Air studies indicated that levels of benzene, linked to leukemia and other blood disorders, met or exceeded Iraqi national limits in at least four locations.
Urine samples taken from 52 children revealed that 70% had high levels of 2-naphthol, a form of naphthalene, a carcinogen.
Dr Manuela Orjuela-Grimm, a professor of childhood cancer at Columbia University, said: “Children have surprisingly high doses… It’s concerning. [leur] health and suggests that they should be closely monitored.”
At the age of 11, Fatima Falah Najem was diagnosed with acute lymphoblastic leukemia, a blood and bone cancer. Exposure to benzene increases the risk of developing this disease.
Fatima lived with her parents and six siblings near the Jubair oil field, of which Eni is the main contractor.
Neither Eni nor the Zubair operating company emits emissions at this location.
For health reasons, Iraqi law prohibits burning within 10 kilometers of homes.
But a mile from the family’s front door, the Zubair blaze burns almost continuously.
Fatima painted the “burning flames” that surrounded her home during her chemotherapy treatment.
She told us she loved seeing them at night and eventually normalizing them.
But for her father, seeing her sick was “like a fire that couldn’t be put out”.
Last November, Fatima died as her family sought a bone marrow transplant. She is 13 years old.
Asked about his response, Eni said he “strongly rejects any allegation that his own actions endanger the health of the Iraqi people.”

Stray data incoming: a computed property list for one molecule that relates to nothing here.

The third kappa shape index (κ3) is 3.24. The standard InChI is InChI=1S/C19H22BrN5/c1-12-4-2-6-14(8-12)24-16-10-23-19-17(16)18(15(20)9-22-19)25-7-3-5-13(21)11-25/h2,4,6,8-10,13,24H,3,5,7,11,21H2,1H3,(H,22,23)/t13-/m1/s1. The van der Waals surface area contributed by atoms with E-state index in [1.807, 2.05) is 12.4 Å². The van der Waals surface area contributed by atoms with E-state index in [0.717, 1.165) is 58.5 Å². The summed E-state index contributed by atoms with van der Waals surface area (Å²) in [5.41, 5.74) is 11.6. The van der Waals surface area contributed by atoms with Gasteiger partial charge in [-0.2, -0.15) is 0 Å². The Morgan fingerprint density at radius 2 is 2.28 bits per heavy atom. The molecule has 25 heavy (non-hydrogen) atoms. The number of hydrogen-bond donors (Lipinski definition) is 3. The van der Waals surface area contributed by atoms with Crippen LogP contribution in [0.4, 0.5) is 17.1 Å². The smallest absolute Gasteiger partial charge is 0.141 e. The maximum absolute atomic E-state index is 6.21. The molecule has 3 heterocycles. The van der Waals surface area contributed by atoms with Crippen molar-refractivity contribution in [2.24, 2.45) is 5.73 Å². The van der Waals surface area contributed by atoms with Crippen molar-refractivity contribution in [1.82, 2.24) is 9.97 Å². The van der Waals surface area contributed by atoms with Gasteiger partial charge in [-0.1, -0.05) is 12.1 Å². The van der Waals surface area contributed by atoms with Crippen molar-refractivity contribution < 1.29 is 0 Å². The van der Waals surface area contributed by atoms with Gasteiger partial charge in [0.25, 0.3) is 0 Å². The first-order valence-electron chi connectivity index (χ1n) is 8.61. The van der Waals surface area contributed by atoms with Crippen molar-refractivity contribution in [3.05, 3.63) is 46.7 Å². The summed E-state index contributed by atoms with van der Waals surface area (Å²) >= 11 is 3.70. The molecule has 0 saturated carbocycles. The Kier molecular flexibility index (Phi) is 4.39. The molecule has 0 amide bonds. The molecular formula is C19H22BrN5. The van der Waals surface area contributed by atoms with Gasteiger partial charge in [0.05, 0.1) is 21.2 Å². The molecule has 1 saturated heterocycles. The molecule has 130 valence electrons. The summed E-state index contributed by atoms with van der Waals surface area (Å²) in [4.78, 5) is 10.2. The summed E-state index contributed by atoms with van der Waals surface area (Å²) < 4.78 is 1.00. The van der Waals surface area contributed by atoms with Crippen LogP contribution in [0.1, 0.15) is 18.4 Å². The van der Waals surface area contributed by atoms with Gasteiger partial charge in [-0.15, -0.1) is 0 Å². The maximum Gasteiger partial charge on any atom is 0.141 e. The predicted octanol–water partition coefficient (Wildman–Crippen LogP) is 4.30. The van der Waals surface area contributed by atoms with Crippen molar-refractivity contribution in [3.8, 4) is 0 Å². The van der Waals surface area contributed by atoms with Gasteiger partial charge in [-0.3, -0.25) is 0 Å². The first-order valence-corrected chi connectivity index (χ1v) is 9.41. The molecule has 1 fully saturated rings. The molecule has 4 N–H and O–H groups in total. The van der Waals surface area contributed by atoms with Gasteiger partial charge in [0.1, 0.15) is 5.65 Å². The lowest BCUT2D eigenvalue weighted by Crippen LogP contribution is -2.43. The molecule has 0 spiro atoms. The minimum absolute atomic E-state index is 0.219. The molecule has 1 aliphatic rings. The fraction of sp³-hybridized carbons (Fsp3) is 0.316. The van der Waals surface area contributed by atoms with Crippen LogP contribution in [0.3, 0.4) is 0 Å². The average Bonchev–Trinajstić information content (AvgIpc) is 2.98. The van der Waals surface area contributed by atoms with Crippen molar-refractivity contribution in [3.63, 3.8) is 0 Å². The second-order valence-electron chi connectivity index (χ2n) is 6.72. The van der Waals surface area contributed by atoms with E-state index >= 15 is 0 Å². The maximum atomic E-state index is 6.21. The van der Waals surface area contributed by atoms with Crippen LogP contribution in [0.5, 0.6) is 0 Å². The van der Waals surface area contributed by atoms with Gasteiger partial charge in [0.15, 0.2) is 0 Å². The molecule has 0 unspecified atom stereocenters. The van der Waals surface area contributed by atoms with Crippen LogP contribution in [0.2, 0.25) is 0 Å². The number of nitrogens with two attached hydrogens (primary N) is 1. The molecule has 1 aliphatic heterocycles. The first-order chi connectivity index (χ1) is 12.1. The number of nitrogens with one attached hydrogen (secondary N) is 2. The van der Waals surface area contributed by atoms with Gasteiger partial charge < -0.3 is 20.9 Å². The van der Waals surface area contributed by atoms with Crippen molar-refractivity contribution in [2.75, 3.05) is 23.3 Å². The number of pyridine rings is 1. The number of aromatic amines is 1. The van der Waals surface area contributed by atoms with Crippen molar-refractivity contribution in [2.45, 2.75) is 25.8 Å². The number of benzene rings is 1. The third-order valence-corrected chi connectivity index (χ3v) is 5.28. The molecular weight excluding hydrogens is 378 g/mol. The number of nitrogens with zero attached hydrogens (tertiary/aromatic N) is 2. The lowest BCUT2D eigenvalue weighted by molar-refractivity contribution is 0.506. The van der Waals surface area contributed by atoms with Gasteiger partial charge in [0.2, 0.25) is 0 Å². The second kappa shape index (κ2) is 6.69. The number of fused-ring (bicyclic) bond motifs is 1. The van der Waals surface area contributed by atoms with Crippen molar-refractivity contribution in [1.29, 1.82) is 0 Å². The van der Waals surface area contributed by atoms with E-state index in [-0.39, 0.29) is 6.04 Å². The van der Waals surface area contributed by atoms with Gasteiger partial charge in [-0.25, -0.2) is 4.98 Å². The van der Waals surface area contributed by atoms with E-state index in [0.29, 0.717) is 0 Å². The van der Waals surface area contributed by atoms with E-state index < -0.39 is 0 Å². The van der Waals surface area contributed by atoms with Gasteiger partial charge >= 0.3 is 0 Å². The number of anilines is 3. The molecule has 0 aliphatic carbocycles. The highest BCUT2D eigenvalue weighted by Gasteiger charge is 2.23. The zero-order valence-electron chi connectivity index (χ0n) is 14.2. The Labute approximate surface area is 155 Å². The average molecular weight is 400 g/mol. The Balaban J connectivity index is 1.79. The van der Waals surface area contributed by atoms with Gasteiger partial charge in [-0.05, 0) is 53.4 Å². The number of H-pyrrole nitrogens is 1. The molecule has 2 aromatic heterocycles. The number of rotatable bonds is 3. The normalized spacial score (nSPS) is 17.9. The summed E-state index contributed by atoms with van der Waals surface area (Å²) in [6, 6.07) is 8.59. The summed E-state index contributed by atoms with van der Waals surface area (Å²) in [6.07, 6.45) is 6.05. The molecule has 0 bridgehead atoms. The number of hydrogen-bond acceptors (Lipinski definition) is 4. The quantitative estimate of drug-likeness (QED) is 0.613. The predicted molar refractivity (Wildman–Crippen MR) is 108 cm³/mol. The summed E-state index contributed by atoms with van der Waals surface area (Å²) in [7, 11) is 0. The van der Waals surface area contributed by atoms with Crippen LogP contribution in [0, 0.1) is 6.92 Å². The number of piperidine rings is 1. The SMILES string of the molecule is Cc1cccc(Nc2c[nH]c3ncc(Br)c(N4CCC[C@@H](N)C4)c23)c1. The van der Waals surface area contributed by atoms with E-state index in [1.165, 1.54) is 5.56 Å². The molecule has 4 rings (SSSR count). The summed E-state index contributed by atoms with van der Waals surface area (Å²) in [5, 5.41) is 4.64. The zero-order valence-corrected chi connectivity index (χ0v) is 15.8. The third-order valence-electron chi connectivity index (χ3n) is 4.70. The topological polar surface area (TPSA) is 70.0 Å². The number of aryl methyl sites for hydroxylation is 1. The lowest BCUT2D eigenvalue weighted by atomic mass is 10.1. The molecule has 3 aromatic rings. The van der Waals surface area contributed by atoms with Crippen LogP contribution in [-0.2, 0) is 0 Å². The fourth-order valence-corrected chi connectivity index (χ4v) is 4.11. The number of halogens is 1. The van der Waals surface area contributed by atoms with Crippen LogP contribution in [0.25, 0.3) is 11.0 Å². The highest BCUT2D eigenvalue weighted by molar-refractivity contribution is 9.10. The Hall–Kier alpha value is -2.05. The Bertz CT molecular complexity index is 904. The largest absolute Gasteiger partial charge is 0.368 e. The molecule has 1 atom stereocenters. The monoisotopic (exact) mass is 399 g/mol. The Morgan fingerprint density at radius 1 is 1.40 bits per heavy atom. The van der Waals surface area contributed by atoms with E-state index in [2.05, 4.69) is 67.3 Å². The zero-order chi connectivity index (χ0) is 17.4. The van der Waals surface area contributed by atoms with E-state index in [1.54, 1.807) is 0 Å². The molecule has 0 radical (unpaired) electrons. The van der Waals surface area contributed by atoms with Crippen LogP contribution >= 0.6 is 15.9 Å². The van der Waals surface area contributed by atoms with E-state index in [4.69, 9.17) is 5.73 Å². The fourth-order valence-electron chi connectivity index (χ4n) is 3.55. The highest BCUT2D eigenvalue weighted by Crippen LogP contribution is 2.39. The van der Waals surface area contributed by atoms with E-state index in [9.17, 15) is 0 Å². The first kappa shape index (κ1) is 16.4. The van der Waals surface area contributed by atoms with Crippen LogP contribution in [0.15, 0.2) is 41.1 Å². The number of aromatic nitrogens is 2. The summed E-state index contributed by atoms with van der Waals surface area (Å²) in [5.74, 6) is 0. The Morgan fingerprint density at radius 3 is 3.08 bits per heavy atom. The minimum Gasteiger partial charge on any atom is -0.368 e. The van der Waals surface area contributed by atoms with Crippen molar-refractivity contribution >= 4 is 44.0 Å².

Eni said it had no contractual liability to burn about Zubair.
According to BBC calculations, the Rumaila oil field, 40km away, flares more gas than any other site in the world, enough to power nearly three million UK homes a year.
BP is the main contractor – it helped set up and now oversees the operator, Rumaila Operating Organization (ROO). Neither of them said the oil field was burning.
The ROO’s operational standards, to which BP is a signatory, state that “those affected by pollution levels exceeding national limits are legally entitled to compensation”.
But 19-year-old leukemia survivor Ali Hussain Juloot says he and his father were kept silent when they asked BP for compensation in 2020 and 2021.
“We are very concerned about the issues raised by the BBC – we will address these concerns immediately,” said Bibb.
“We have instructed all the contracting companies operating in the oil fields to meet international standards,” Iraqi Oil Minister Ihsan Abdul Jabbar Ismail says of the cancer report leaked from Basra in the region.
According to figures from the International Energy Agency, if all the natural gas burning in the world were captured and used, Russia could replace more than nine-tenths of Europe’s gas imports.
According to the World Bank, gas capture can be upfront expensive and technically difficult. It is estimated that stopping proper burning would cost up to 100 billion dollars (67 trillion 448 billion 283 million FCFA).
But Mark Davies, chief executive of Capterio, which advises oil companies on gas capture, told the BBC that countries such as Norway have shown it is possible with regulation.
Additional support: Becky Dale and Christine Jeevens (data and analysis).